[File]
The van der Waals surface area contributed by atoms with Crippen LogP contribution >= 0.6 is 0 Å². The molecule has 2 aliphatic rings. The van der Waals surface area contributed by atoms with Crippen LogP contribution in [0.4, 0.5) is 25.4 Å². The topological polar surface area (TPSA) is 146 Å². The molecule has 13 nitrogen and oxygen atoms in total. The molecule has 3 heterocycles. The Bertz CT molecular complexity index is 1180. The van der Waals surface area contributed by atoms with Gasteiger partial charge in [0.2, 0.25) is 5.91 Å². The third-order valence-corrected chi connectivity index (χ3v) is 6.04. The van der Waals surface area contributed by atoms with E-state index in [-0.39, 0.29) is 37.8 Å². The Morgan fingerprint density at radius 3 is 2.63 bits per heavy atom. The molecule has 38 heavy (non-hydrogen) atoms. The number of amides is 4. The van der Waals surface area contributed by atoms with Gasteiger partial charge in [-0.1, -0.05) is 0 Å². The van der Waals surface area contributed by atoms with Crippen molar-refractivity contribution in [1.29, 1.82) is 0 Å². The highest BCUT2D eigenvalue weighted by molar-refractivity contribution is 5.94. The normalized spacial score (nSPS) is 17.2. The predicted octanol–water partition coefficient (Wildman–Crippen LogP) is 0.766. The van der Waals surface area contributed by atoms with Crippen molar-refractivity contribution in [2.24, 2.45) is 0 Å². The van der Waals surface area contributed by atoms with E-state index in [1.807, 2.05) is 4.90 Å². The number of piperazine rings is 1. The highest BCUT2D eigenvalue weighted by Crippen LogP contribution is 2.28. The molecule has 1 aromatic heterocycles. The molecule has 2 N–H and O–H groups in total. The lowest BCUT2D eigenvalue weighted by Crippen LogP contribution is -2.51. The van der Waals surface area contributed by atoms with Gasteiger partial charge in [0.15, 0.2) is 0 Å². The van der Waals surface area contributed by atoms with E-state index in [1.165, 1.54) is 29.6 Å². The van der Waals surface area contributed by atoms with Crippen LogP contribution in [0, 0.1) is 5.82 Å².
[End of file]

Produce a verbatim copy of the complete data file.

The van der Waals surface area contributed by atoms with Crippen LogP contribution >= 0.6 is 0 Å². The molecule has 2 aliphatic rings. The van der Waals surface area contributed by atoms with Crippen LogP contribution in [0.4, 0.5) is 25.4 Å². The topological polar surface area (TPSA) is 146 Å². The molecule has 13 nitrogen and oxygen atoms in total. The molecule has 3 heterocycles. The Bertz CT molecular complexity index is 1180. The van der Waals surface area contributed by atoms with Gasteiger partial charge in [0.2, 0.25) is 5.91 Å². The third-order valence-corrected chi connectivity index (χ3v) is 6.04. The van der Waals surface area contributed by atoms with E-state index in [-0.39, 0.29) is 37.8 Å². The Morgan fingerprint density at radius 3 is 2.63 bits per heavy atom. The molecule has 38 heavy (non-hydrogen) atoms. The number of amides is 4. The van der Waals surface area contributed by atoms with Gasteiger partial charge in [-0.1, -0.05) is 0 Å². The van der Waals surface area contributed by atoms with Crippen molar-refractivity contribution in [1.29, 1.82) is 0 Å². The highest BCUT2D eigenvalue weighted by molar-refractivity contribution is 5.94. The normalized spacial score (nSPS) is 17.2. The predicted octanol–water partition coefficient (Wildman–Crippen LogP) is 0.766. The van der Waals surface area contributed by atoms with Crippen molar-refractivity contribution in [2.24, 2.45) is 0 Å². The van der Waals surface area contributed by atoms with E-state index in [1.807, 2.05) is 4.90 Å². The number of piperazine rings is 1. The highest BCUT2D eigenvalue weighted by Crippen LogP contribution is 2.28. The molecule has 1 aromatic heterocycles. The molecule has 2 N–H and O–H groups in total. The lowest BCUT2D eigenvalue weighted by Crippen LogP contribution is -2.51. The van der Waals surface area contributed by atoms with Gasteiger partial charge in [0.15, 0.2) is 0 Å². The van der Waals surface area contributed by atoms with E-state index in [1.165, 1.54) is 29.6 Å². The van der Waals surface area contributed by atoms with Crippen LogP contribution in [0, 0.1) is 5.82 Å².